The Dashboard Salsa Dance

On a recent vacation in Mexico, I attended a class to learn how to dance salsa. Now, I have two left feet when it comes to learning any structured dances. I can do the count in my head and I can do the steps with my feet, but I can never get them synchronized which usually results in either stepping on my partner’s feet or freezing in fear of stepping on my partner’s feet!

The instructor taught the basic salsa steps. I started just fine, but as he added more steps and increased the speed of the music I became more confused and started to act like a bull in a china shop. When he showed one last step, the “Suzie Q” , I was doomed.

It would not have been so bad had the instructor not made us change partners every two minutes, which meant I had to embarrass myself with at least a dozen women who all politely pretended not to notice my out of control feet.

Now I have no trouble dancing freeform and I actually won prizes when I was younger for dancing to 70’s pop music.  You can certainly improvise with salsa too once you have those basic steps down but unless you learn and follow those steps, it’s not salsa.

The truth is that sometimes you just want to move to the music and not worry about following the rules of structured dances.

The same can be said when creating Business Intelligence dashboards. While we have some great dashboard tools we can use, like SAP BusinessObjects Dashboards, Tableau, PowerBI and even Web Intelligence now, they are all structured and, along with the basics, you need to learn quite a few “Suzie Q” moves to build the fancy visualizations you want.

Four of the biggest challenges when building BI dashboards are:

  1. Scalability
  2. Performance
  3. Working well on both desktop and mobile devices
  4. Looking good while being functional and easy to use

These also happened to be the four major challenges facing a frustrated client I recently encountered. They had tried building a comprehensive BI dashboard first using Microstrategy, then Tableau and then PowerBI but all had design, mobile, scalability and performance challenges. So, I suggested a freeform approach where they can build a custom dashboard to meet their exact needs rather than try to fit their needs within the limitations of a BI dashboard development tool.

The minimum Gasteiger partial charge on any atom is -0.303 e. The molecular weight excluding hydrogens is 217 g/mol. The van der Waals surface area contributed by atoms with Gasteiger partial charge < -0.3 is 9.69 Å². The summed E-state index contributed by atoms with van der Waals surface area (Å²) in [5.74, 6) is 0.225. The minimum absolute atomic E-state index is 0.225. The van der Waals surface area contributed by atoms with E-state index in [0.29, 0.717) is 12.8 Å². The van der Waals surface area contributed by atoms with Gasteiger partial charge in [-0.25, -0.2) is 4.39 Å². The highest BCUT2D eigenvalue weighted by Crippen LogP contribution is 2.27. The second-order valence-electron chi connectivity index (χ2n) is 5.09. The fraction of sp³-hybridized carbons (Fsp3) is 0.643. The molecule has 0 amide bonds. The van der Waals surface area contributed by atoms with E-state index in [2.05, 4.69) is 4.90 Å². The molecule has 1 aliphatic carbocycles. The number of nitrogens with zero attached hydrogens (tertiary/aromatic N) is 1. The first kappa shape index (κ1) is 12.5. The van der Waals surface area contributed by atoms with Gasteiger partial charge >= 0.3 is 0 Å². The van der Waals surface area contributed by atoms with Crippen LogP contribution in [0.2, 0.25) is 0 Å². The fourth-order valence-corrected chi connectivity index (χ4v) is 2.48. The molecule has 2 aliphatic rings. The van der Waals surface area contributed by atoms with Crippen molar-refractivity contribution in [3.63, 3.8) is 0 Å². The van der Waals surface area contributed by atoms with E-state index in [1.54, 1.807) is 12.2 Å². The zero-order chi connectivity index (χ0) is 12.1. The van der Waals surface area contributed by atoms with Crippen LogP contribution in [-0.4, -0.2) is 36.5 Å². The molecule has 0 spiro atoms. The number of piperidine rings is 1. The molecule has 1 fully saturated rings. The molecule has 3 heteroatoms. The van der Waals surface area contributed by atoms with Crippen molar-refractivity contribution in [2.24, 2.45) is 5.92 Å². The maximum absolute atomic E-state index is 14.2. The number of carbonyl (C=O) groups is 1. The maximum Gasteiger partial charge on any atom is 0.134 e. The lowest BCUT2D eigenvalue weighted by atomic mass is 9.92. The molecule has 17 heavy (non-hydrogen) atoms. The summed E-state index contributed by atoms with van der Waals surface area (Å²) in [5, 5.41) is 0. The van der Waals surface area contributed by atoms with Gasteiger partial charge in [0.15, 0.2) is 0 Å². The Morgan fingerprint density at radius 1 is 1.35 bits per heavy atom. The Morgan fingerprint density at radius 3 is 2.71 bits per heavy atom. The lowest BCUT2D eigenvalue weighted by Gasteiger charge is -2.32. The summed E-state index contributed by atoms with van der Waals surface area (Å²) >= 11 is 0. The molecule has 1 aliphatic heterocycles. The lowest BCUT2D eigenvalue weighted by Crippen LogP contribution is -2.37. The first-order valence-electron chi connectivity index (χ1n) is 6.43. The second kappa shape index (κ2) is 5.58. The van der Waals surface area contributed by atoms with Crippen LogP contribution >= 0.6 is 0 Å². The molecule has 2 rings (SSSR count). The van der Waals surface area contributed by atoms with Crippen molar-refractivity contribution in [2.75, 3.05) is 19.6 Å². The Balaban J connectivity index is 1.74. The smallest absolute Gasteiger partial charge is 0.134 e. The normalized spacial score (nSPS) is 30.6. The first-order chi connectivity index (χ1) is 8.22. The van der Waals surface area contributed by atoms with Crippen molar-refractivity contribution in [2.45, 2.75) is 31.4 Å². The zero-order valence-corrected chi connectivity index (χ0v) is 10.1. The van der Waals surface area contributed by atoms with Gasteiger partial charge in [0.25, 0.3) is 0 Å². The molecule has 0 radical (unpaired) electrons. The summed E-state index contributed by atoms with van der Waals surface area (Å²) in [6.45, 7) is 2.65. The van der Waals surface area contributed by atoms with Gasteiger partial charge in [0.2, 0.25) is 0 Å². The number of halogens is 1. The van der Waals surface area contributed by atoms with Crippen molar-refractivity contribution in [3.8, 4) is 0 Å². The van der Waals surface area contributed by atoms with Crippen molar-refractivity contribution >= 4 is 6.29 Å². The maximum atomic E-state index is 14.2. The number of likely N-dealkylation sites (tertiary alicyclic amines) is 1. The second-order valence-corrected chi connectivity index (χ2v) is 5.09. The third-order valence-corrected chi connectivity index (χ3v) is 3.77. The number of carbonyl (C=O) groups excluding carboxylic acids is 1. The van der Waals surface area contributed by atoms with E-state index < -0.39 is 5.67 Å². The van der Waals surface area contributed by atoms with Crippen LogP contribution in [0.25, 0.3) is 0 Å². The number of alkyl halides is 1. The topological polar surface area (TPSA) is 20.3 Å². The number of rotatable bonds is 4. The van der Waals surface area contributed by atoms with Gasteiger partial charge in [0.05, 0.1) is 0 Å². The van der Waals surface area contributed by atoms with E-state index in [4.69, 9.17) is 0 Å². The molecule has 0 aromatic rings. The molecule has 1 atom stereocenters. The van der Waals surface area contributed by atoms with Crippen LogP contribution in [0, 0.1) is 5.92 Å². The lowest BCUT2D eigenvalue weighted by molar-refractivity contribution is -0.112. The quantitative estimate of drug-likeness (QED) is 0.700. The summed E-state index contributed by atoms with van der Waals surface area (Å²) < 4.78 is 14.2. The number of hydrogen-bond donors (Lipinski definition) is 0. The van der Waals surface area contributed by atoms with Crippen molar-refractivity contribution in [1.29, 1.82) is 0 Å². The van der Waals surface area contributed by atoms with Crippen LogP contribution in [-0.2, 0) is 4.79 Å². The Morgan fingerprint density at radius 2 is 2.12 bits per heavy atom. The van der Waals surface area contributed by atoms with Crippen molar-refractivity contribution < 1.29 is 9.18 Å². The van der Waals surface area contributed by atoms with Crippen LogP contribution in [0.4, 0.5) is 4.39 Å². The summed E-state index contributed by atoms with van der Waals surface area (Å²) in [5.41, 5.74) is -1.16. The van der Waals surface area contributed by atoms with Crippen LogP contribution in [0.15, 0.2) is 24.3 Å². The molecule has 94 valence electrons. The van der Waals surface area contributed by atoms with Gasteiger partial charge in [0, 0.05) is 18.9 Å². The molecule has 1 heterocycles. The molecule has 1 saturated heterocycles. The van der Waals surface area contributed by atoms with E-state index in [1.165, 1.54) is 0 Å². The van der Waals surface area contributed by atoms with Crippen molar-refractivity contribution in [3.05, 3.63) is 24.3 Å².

Because they are now building a custom dashboard, there were no limitations on the design.  They could make the dashboard look and behave exactly as they wanted with some pretty cool animations and simplified work flows.

They didn’t just stop with custom design.  They were also able to include collaboration features built into the dashboard requiring write-back capability which most structured BI dashboard tools do not support.

And they were able to accommodate their users.  Since there would be many different types of users wanting to do and see different things in the dashboard, they built a selection option, so each user could select their own defaults for display.

They addressed most of the mobile issues with responsive design and they solved performance issues using in-memory data caching.

Of course, there are pros and cons to building custom BI dashboards as opposed to using a commodity BI dashboard tool. Custom dashboards take longer to develop, require skilled programming and cost more to develop and maintain. However, there are usually little, or no software license fees associated with their deployment.

There is definitely a need and desire for structured BI dashboard tools just like there is for structured dances like the salsa but we should also be open to a freeform approach when we just know how we want to move to the music.

About pgrill

Paul Grill started his career in Information Technology in the U.K. in 1978, as an Executive Data Processing Trainee for Honeywell. More than thirty years later, he still has a voracious appetite for learning as Information Technology continues to advance at an ever accelerating pace. He was first introduced to the world of Business Intelligence in 1991, in France, when he saw a demonstration of an early version of BusinessObjects on Windows 2.1. He returned to the U.S. to rave about this phenomenal product, but it was many years before BusinessObjects made it into the mainstream. Paul founded InfoSol in 1997, and made Business Intelligence one of the key solutions offered by the company. Today, InfoSol is a leading SAP BusinessObjects solutions partner, known for its expert consulting, education and innovative add-on solutions. Paul is well known within the SAP BusinessObjects community for his extensive knowledge of Business Intelligence, and he has lectured and written many articles on the subject. Paul enjoys writing, running and coaching kids soccer, and is passionate about Ancient Egyptology.

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